PITTSBURGH — Union miners and others opposed to stricter pollution rules for coal-burning power plants proposed by the Environmental Protection Agency clashed inside and outside the city’s federal building on the first of two days of public hearings on the new regulations.
About 5,000 union members, led by the United Mine Workers of America, on Thursday marched to the William S. Moorhead Federal Building chanting, “Hey, hey, EPA! Don’t take our jobs away!”
A few members of a Pittsburgh-based union, Boilermakers Local 154, traded shouts and insults with some 300 environmental activists who stood on a nearby street corner as the march ended. “You’re sending our jobs to China! Use your heads!” one union member shouted.
Fourteen UMW members, including international president Cecil Roberts, were arrested for sitting on the federal building’s steps. Union members cheered as police gently led them away in plastic wrist loops. They were to be cited and released for blocking a sidewalk, said mayoral spokesman Tim McNulty.
Many environmentalists generally favor the new regulations, which the EPA says will cut 30 percent of carbon emissions from power plants by the year 2030.
Still, some environmentalists don’t believe the regulations go far enough or will have unintended consequences, such as requiring more nuclear power to supply the nation’s electrical grid.
Supporters of the regulations say they’re a necessary first step in weaning the nation from coal entirely, including Patricia DeMarco, a visiting researcher at Carnegie Mellon University’s Green Sciences Institute.
“A change from an energy system that’s been entrenched for 200 years seems a daunting task,” DeMarco said as the hearing’s first witness.
The EPA has argued that the regulations won’t harm the economy.
But the coal miners believe the regulations will close coal-burning plants, costing jobs and making the nation’s power grid less reliable.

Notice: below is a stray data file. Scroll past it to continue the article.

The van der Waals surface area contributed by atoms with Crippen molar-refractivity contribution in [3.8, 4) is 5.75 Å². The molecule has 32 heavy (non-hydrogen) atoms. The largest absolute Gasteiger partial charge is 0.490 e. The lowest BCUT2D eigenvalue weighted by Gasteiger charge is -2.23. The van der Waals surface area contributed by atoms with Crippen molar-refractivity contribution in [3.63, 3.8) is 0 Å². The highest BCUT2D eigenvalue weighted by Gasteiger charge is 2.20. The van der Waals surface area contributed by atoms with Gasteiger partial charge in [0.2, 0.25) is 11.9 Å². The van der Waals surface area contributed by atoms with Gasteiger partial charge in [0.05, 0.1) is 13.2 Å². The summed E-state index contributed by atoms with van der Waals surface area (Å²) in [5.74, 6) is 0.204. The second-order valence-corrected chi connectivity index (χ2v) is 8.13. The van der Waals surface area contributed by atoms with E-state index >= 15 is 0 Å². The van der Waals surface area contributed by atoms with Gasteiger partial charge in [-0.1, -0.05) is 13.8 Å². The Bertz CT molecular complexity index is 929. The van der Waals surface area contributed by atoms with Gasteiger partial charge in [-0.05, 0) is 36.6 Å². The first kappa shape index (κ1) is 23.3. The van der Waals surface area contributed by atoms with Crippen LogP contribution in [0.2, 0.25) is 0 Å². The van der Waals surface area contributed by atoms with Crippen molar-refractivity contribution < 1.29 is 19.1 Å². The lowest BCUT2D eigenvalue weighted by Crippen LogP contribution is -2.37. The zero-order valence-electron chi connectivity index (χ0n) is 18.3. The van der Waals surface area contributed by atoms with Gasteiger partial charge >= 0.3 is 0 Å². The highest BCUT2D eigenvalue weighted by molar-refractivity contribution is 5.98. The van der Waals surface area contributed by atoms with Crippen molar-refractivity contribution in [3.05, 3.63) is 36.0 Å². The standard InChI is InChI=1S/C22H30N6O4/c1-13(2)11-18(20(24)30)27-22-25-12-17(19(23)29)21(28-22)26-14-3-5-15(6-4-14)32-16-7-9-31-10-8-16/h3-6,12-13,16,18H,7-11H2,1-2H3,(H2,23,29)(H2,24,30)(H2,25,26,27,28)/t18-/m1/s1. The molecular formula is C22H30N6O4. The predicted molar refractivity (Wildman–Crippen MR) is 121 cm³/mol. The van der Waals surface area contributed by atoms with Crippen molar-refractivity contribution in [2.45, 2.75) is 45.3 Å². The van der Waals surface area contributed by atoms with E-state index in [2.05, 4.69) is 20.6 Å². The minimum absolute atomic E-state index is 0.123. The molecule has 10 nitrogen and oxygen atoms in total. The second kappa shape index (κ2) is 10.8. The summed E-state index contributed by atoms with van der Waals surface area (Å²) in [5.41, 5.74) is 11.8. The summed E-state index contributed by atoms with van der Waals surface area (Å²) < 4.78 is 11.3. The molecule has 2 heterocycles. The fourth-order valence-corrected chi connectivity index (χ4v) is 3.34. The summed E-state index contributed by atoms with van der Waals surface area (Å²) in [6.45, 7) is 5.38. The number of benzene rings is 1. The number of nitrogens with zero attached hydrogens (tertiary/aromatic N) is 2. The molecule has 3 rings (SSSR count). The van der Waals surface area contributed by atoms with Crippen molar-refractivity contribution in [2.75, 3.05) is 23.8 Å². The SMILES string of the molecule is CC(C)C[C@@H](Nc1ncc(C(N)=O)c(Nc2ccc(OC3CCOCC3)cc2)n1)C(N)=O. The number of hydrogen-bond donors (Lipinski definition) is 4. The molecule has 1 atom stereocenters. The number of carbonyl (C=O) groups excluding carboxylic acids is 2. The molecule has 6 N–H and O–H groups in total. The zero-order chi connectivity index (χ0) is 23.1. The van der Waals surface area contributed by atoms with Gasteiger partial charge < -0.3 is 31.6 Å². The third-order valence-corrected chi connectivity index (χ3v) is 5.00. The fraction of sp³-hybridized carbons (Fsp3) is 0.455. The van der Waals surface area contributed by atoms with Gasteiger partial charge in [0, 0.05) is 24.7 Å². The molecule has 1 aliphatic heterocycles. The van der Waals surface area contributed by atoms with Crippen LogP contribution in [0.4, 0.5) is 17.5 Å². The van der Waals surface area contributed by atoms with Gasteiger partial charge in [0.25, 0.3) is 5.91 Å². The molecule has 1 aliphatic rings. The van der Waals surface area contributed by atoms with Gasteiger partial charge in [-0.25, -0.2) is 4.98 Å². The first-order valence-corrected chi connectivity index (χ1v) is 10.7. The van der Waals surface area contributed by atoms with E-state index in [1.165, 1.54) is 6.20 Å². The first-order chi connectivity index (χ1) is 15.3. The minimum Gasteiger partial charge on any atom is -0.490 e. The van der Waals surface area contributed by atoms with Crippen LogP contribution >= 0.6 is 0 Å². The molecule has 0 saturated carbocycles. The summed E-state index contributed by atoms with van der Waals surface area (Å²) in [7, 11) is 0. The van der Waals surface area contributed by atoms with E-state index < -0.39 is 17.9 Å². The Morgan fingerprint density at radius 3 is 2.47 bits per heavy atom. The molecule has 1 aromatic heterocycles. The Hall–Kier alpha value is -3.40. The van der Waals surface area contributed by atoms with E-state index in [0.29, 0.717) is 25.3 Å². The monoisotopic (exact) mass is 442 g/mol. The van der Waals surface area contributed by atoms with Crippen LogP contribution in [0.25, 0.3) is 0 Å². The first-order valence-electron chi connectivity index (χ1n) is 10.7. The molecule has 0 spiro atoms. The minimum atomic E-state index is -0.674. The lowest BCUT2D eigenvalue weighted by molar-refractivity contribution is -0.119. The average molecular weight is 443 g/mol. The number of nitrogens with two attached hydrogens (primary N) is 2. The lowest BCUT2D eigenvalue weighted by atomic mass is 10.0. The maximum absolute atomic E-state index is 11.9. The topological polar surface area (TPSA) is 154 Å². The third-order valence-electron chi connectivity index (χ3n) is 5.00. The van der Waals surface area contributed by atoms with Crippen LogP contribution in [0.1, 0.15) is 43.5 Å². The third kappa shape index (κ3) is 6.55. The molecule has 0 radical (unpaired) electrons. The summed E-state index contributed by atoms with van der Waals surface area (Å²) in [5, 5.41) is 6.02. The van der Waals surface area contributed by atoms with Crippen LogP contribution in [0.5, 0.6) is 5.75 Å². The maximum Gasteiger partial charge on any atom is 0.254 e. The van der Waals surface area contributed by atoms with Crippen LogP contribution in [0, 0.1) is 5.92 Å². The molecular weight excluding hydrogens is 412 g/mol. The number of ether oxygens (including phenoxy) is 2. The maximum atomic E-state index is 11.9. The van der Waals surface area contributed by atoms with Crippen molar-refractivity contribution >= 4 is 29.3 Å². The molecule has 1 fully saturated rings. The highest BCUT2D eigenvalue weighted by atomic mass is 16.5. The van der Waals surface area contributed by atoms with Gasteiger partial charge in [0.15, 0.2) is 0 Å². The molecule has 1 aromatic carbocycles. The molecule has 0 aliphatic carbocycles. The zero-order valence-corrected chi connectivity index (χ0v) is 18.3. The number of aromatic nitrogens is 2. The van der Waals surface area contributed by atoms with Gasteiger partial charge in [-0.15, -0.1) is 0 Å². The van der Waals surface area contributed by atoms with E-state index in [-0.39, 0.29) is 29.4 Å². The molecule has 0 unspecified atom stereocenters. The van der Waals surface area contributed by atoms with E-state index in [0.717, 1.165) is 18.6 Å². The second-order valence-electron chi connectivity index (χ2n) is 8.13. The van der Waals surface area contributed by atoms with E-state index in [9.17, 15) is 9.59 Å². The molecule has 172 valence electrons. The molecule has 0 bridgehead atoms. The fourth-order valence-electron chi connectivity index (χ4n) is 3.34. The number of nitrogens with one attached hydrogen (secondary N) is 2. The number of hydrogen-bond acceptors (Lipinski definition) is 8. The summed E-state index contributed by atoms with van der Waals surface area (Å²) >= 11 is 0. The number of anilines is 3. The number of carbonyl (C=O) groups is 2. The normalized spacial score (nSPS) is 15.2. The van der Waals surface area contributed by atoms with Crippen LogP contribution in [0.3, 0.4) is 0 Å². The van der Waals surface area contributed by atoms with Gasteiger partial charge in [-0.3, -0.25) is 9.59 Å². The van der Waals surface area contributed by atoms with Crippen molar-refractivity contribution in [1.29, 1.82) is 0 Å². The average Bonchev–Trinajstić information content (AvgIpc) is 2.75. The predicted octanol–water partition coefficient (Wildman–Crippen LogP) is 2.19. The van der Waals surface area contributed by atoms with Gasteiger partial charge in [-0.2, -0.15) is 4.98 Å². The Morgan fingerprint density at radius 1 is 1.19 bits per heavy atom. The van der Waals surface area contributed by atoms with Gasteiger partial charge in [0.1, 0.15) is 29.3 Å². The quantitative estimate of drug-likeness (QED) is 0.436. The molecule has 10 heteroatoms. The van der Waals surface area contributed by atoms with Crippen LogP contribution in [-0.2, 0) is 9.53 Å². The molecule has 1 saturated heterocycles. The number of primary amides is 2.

Both sides invoked the elderly, poor and children as potential victims.
Environmentalists say those groups are disproportionately affected by weather disasters, which they say are spawned by pollution-fueled climate change. The coal industry says those groups will suffer the most if jobs are lost, electricity prices skyrocket or the power grid becomes unreliable, leading to brownouts during extremely cold or hot weather.
Pennsylvania’s Department of Environmental Protection opposes the regulations.
The EPA contends the regulations will give states flexibility to develop their own plans to cut carbon pollution.
But Vince Brisini, a DEP deputy secretary, said the regulations require such large cuts in coal-fueled power plants that states have little wiggle room.
“To get this (pollution) reduction it’s ‘Don’t burn coal,’” Brisini said after the hearing. “That’s what this is all about.”
The regulations encourage states to convert coal-burning plants to natural gas, draw more electricity from nuclear power plants and do more to use renewable energy sources like solar and wind power.
But Brisini said the DEP doesn’t have the power to regulate where Pennsylvania gets its power — only to limit how much pollution results from the methods used to produce it.
Charles McCollester, an activist who stood alone — literally — as the union workers marched past, believes both sides are wrong.
The sign he held summed up his position: “As long as blue union/jobs are pitted against green earth/health we are doomed!”